Demographics, Covid speed looming retirement crisis

Well, it’s official. The three-legged stool of retirement income — pensions, Social Security, and personal savings — is dead.

At least, that’s the conclusion of a new report released Tuesday that spotlights how unprepared millions of baby boomers are for today’s retirement realities and proposes ideas for a new retirement security framework as the nation approaches a historic demographic milestone.

In 2024, more Americans will reach the traditional retirement age of 65 than at any time in history. Right now, more than 10,000 people turn 65 every day, a number that will increase to 12,000 per day as the nation approaches its “Peak 65” moment three years from now.

The report, The Peak 65 Generation — Creating a New Retirement Security Framework, focuses on a looming retirement income crisis that is the result of disappearing pensions, underfunded Social Security obligations and the pressure to create retirement income in a low-interest-rate environment.

“With the U.S. experiencing the greatest retirement surge in its history, the country’s public and private sector retirement systems have become obsolete,” according to the report released Tuesday by the Alliance for Lifetime Income, a nonprofit organization promoting annuities. “The old metaphor of the three-legged stool of retirement planning — employer pensions, personal savings and Social Security — no longer holds.”

In addition to demographic trends, the Covid-19 pandemic has accelerated the pace of retirement. Report author Jason Fichtner, a senior lecturer at Johns Hopkins University and a senior fellow at the Alliance for Lifetime Income, estimates that 4 million workers retired prematurely due to the pandemic. Forced retirement — whether due to layoffs or health concerns about returning to work — often results in people claiming Social Security earlier than planned, resulting in reduced payments for life.

The heavily footnoted report contains scads of fascinating facts, including the current and future funding status of Social Security and Medicare, the history of pensions, and the investment challenges amid historically interest rates.

For example, when many baby boomers entered the labor force in 1980, 60% of private-sector workers relied on protected income through a pension plan as their only retirement account compared to just 4% of all civilian workers in 2020. Today, only 20% of all civilian workers participate in a defined-benefit pension, with most of those workers employed by federal, state and local governments. And many of those remaining pension plans are underfunded.

As a result of the decline in defined-benefit pensions, there is now a need for a focus on the decumulation phase of retirement, the report said. Employers still have a major role to play, helping workers not just to save for retirement, but to turn those savings into retirement income that can last over increasingly longer lifetimes.

The SECURE Act, enacted in 2019, requires employers to provide plan participants with an estimate of the lifetime income that accumulated retirement savings will provide and makes it easier for retirement plan sponsors to offer an annuity option in a defined-contribution plan.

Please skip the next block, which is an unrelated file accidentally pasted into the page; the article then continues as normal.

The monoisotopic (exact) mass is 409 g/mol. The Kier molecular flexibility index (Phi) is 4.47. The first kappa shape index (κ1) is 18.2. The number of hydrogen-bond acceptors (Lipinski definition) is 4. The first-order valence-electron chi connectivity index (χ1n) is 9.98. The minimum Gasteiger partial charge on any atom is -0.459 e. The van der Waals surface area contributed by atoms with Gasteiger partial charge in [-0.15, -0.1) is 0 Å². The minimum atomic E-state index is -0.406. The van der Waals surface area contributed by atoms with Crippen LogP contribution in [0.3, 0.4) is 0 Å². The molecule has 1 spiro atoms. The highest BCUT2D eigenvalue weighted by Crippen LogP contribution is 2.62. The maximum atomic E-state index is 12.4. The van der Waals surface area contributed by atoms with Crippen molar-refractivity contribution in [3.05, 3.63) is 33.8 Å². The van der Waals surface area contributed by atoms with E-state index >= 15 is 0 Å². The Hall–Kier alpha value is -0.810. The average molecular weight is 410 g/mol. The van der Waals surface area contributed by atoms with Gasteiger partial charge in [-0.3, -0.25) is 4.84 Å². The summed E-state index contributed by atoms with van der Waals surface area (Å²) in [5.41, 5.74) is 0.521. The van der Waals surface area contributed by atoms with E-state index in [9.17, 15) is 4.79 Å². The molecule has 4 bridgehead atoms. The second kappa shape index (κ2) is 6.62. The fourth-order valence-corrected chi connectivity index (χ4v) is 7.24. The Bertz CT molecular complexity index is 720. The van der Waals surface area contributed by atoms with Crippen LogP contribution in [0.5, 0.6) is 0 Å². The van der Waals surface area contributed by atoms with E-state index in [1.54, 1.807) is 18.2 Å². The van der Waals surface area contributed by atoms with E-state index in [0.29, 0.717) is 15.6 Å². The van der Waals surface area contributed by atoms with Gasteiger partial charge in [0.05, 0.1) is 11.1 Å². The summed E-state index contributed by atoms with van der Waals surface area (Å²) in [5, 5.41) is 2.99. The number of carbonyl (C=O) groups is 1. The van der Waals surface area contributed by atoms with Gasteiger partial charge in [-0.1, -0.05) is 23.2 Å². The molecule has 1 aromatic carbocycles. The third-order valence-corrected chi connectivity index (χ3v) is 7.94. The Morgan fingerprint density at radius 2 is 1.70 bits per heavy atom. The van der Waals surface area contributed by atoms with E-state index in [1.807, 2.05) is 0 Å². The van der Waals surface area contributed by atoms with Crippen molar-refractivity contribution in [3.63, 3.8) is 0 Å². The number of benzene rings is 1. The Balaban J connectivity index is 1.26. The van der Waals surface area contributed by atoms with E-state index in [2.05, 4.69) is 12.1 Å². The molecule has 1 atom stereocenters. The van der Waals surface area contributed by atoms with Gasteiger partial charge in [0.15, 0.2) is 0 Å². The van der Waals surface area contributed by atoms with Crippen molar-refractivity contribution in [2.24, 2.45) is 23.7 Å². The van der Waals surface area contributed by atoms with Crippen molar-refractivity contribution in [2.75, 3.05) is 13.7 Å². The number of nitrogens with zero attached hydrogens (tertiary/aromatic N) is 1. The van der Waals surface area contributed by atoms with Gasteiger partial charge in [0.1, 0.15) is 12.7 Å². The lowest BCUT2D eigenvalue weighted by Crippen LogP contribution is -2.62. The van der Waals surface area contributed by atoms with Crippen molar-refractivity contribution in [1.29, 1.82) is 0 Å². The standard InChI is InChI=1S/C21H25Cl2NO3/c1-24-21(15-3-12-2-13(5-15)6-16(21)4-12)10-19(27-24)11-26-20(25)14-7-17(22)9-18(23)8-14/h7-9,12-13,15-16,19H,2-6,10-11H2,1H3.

“Through the use of annuities on top of Social Security, households can create their own personal pension plans,” the report said. “One strategy for how protected income could be used to gain additional Social Security benefits would be to purchase a term annuity as a ‘bridge’ between stopping work and claiming Social Security at either the full retirement age or age 70 in order to maximize Social Security monthly benefits.”

The report also highlights the role that financial advisers can play in helping workers create a more secure retirement.

“Since many workers are asking their employers to help them save and plan for retirement, employers should consider offering professional advice as a workplace benefit to their workers,” the report said. Employees are seeking professional financial advice on a wide variety of issues, including saving for emergencies, a home, education and even help with basic financial literacy.

In general, financial professionals should encourage optimal Social Security claiming strategies to maximize benefits and incorporate annuities into clients’ retirement portfolios as an efficient way to generate protected income in a low-interest-rate environment.

“The countdown to Peak 65 is on and is a wake-up call that the retirement income crisis in America is no longer just looming, it’s here,” said Jean Statler, CEO of the Alliance for Lifetime Income. “That’s why there’s more urgency now than ever before for collective action to equip boomers — as well as those that follow — with retirement plans that include protected income to fill the gap that Social Security leaves, which will give them the protection they need and want.”

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